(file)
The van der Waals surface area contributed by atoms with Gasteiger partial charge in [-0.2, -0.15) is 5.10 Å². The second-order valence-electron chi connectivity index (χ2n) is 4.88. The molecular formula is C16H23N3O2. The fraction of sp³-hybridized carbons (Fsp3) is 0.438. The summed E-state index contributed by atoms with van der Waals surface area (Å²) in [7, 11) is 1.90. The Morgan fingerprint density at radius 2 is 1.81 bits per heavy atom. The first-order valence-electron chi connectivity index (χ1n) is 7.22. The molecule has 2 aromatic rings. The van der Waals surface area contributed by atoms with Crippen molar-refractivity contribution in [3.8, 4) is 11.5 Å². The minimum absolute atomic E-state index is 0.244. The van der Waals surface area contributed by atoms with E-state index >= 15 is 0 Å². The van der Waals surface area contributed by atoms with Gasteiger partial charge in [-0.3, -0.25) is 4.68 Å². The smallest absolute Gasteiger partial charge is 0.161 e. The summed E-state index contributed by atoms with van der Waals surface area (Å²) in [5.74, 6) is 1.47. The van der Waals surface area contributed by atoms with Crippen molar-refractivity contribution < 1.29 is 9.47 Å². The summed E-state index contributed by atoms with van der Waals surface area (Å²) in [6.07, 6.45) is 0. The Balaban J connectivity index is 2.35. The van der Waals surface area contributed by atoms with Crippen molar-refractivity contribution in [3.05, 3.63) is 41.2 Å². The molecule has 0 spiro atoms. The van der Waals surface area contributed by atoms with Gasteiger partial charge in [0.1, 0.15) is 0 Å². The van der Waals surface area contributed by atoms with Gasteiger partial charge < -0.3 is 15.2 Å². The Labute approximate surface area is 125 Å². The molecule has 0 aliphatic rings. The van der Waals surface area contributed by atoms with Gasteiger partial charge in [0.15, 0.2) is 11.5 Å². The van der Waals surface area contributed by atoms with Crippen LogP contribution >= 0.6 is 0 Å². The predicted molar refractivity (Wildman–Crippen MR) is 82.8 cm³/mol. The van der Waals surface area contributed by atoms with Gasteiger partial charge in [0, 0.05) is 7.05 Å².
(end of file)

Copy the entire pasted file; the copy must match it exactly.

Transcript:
The van der Waals surface area contributed by atoms with Gasteiger partial charge in [-0.2, -0.15) is 5.10 Å². The second-order valence-electron chi connectivity index (χ2n) is 4.88. The molecular formula is C16H23N3O2. The fraction of sp³-hybridized carbons (Fsp3) is 0.438. The summed E-state index contributed by atoms with van der Waals surface area (Å²) in [7, 11) is 1.90. The Morgan fingerprint density at radius 2 is 1.81 bits per heavy atom. The first-order valence-electron chi connectivity index (χ1n) is 7.22. The molecule has 2 aromatic rings. The van der Waals surface area contributed by atoms with Crippen molar-refractivity contribution in [3.8, 4) is 11.5 Å². The minimum absolute atomic E-state index is 0.244. The van der Waals surface area contributed by atoms with E-state index >= 15 is 0 Å². The van der Waals surface area contributed by atoms with Gasteiger partial charge in [-0.3, -0.25) is 4.68 Å². The smallest absolute Gasteiger partial charge is 0.161 e. The summed E-state index contributed by atoms with van der Waals surface area (Å²) in [5.74, 6) is 1.47. The van der Waals surface area contributed by atoms with Crippen molar-refractivity contribution < 1.29 is 9.47 Å². The summed E-state index contributed by atoms with van der Waals surface area (Å²) in [6.07, 6.45) is 0. The Balaban J connectivity index is 2.35. The van der Waals surface area contributed by atoms with Crippen molar-refractivity contribution in [3.05, 3.63) is 41.2 Å². The molecule has 0 spiro atoms. The van der Waals surface area contributed by atoms with Gasteiger partial charge in [0.1, 0.15) is 0 Å². The van der Waals surface area contributed by atoms with Gasteiger partial charge < -0.3 is 15.2 Å². The Labute approximate surface area is 125 Å². The molecule has 0 aliphatic rings. The van der Waals surface area contributed by atoms with Gasteiger partial charge in [0.15, 0.2) is 11.5 Å². The van der Waals surface area contributed by atoms with Crippen LogP contribution >= 0.6 is 0 Å². The predicted molar refractivity (Wildman–Crippen MR) is 82.8 cm³/mol. The van der Waals surface area contributed by atoms with Gasteiger partial charge in [0, 0.05) is 7.05 Å².